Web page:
One of the benefits of our pivot to online programming is our ability to reach youth who likely would not attend in-person programs. These are youth who are not out to their families, who are closeted—and in some cases have even joined our programs from within their actual closets because that is the only way for them to feel reassured that they will not be overheard.
You mention running programs focused on honing leadership skills. Why is it important to develop young LGBTQ Jewish leaders?
I love this question because the answer is what guides me every day. The overarching mission of our youth work is to create a just world, and LGBTQ Jewish youth deserve to help lead its creation.
Empowering these young folks to take on leadership in LGBTQ-affirming spaces leads to lasting change in terms of all the communities in which they are involved. We are contributing toward a meaningful leadership pipeline for LGBTQ Jewish youth, that one day will lead to far more LGBTQ youth representation in leadership at every single level. Through our outcome surveys, we have learned that 100% of youth involved in Keshet’s leadership opportunities report serving as change agents for LGBTQ inclusion in their own communities more than they did before their experience with Keshet.
What impact did the pandemic have on Jewish LGBTQ youth and young people?
Nationwide, LGBTQ youth have experienced increased stress and thoughts of suicide due to the impact of the pandemic. According to the Trevor Project’s National Survey on LGBTQ Mental Health, more than 80% of 30,000 respondents shared that the pandemic made their living situation more stressful; 33% of LGBTQ youth perceived their home as LGBTQ-affirming; and 42% seriously considered attempting suicide, including more than half of transgender and non-binary youth—a small increase from pre-pandemic levels. Notably, LGBTQ youth who had access to spaces that affirmed their identities reported lower rates of attempting suicide.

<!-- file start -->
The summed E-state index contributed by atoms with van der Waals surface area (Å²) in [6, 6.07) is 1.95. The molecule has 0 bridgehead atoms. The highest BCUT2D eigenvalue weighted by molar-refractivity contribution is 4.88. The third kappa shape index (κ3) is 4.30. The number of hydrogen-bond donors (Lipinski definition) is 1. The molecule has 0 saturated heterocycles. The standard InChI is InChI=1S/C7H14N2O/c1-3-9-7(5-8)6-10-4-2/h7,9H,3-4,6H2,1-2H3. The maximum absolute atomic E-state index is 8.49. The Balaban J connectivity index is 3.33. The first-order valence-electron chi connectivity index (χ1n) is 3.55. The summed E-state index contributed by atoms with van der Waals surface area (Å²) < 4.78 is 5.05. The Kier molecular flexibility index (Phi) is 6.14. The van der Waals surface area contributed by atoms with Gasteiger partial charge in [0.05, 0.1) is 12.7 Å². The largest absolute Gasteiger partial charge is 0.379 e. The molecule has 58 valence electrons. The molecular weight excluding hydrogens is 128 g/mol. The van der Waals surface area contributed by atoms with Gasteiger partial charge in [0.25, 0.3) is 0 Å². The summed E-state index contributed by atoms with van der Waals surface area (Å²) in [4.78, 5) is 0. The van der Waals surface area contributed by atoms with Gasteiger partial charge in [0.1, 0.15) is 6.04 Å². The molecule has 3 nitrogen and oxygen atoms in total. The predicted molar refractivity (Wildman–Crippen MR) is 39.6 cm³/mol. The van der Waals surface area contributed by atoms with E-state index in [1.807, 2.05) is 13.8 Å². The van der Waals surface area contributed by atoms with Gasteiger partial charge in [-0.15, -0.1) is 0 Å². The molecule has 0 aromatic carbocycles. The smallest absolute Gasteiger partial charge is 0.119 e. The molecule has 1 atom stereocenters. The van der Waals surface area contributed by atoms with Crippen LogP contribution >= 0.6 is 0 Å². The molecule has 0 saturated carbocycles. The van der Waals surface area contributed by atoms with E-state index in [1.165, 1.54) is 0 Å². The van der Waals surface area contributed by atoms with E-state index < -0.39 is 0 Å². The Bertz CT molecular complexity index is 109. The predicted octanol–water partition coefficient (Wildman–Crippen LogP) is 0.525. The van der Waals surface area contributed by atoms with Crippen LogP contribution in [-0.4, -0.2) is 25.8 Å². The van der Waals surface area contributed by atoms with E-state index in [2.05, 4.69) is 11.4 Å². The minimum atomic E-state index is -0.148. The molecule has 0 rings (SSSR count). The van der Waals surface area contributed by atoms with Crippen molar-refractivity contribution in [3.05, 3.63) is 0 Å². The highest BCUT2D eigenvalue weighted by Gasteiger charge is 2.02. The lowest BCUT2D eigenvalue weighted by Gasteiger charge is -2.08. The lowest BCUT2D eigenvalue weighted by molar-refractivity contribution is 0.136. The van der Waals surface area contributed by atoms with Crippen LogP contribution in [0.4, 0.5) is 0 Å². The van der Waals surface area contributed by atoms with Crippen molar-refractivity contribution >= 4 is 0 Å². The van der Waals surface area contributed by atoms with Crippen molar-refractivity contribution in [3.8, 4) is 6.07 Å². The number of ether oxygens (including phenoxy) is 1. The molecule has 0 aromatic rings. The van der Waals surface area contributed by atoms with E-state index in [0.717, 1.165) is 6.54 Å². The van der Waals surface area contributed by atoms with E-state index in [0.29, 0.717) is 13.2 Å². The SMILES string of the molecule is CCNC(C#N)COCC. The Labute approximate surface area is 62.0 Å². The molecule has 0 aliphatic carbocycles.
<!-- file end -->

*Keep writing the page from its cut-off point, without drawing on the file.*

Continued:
Young LGBTQ Jews are not immune to these realities. That’s why Keshet wasted no time in pivoting everything online so that we could provide low-barrier connection points for LGBTQ Jewish youth. As we move beyond the pandemic, there is no negotiation around whether or not we will continue online programming; we will and we must. Moving forward I envision a hybrid of online engagement and in-person opportunities to connect.
What gives you hope right now for the well-being of Jewish LGBTQ youth in the United States?
The youth I work with every day give me endless hope in terms of the rights and well-being of humanity. They are my teachers in this work, in this life and in what it means to be an LGBTQ Jewish person. I recognize how cheesy that probably sounds, but when I am sitting in a conversation with a young person and they are grappling with a particular Jewish text that has been weaponized for millennia against LGBTQ folks, and they find a way to meaningfully connect to the text in a way that empowers who they are as an LGBTQ Jew, I find myself witnessing the future of our Jewish communities.
I say this amidst a destructive wave of anti-trans legislation. I am holding the pain and fear I feel for and on behalf of trans and nonbinary youth and LGBTQ youth across the country. But I am also holding the other reality I witness, which is the humanity, the compassion, the empathy, the passion and the advocacy with which youth show up for each other and for their communities every day.
Sara Ivry is a freelance writer, editor and podcaster.